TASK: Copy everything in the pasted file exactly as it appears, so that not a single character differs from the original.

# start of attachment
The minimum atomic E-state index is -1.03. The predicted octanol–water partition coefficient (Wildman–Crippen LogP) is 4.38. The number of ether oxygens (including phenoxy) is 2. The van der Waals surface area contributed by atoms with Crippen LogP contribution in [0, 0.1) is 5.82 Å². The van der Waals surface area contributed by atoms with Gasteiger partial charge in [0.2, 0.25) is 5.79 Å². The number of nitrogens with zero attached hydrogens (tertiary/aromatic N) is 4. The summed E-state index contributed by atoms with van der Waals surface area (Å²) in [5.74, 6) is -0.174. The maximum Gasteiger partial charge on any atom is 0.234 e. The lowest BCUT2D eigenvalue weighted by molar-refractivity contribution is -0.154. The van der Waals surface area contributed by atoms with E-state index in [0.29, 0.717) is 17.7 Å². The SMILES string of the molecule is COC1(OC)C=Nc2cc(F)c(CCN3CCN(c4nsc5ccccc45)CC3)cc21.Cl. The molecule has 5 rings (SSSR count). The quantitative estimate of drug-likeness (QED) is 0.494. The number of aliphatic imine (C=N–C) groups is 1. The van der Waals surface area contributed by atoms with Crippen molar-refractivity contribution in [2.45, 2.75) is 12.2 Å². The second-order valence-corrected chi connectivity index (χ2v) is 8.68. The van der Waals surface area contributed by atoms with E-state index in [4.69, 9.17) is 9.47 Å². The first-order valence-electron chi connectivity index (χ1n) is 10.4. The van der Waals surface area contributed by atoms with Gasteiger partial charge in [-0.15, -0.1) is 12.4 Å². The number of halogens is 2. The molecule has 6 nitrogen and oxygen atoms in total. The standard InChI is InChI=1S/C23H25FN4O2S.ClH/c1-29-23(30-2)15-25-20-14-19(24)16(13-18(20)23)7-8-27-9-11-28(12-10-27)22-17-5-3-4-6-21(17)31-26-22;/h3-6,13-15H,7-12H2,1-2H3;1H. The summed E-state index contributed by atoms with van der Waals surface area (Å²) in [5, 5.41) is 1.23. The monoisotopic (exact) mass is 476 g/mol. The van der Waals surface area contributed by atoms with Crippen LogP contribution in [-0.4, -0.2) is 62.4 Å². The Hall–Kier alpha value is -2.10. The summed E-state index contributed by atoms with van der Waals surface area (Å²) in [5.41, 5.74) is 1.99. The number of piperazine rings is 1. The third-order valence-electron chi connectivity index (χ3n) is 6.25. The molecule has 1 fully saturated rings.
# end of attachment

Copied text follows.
The minimum atomic E-state index is -1.03. The predicted octanol–water partition coefficient (Wildman–Crippen LogP) is 4.38. The number of ether oxygens (including phenoxy) is 2. The van der Waals surface area contributed by atoms with Crippen LogP contribution in [0, 0.1) is 5.82 Å². The van der Waals surface area contributed by atoms with Gasteiger partial charge in [0.2, 0.25) is 5.79 Å². The number of nitrogens with zero attached hydrogens (tertiary/aromatic N) is 4. The summed E-state index contributed by atoms with van der Waals surface area (Å²) in [5.74, 6) is -0.174. The maximum Gasteiger partial charge on any atom is 0.234 e. The lowest BCUT2D eigenvalue weighted by molar-refractivity contribution is -0.154. The van der Waals surface area contributed by atoms with E-state index in [0.29, 0.717) is 17.7 Å². The SMILES string of the molecule is COC1(OC)C=Nc2cc(F)c(CCN3CCN(c4nsc5ccccc45)CC3)cc21.Cl. The molecule has 5 rings (SSSR count). The quantitative estimate of drug-likeness (QED) is 0.494. The number of aliphatic imine (C=N–C) groups is 1. The van der Waals surface area contributed by atoms with Crippen molar-refractivity contribution in [2.45, 2.75) is 12.2 Å². The second-order valence-corrected chi connectivity index (χ2v) is 8.68. The van der Waals surface area contributed by atoms with E-state index in [4.69, 9.17) is 9.47 Å². The first-order valence-electron chi connectivity index (χ1n) is 10.4. The van der Waals surface area contributed by atoms with Gasteiger partial charge in [-0.15, -0.1) is 12.4 Å². The number of halogens is 2. The molecule has 6 nitrogen and oxygen atoms in total. The standard InChI is InChI=1S/C23H25FN4O2S.ClH/c1-29-23(30-2)15-25-20-14-19(24)16(13-18(20)23)7-8-27-9-11-28(12-10-27)22-17-5-3-4-6-21(17)31-26-22;/h3-6,13-15H,7-12H2,1-2H3;1H. The summed E-state index contributed by atoms with van der Waals surface area (Å²) in [5, 5.41) is 1.23. The monoisotopic (exact) mass is 476 g/mol. The van der Waals surface area contributed by atoms with Crippen LogP contribution in [-0.4, -0.2) is 62.4 Å². The Hall–Kier alpha value is -2.10. The summed E-state index contributed by atoms with van der Waals surface area (Å²) in [5.41, 5.74) is 1.99. The number of piperazine rings is 1. The third-order valence-electron chi connectivity index (χ3n) is 6.25. The molecule has 1 fully saturated rings.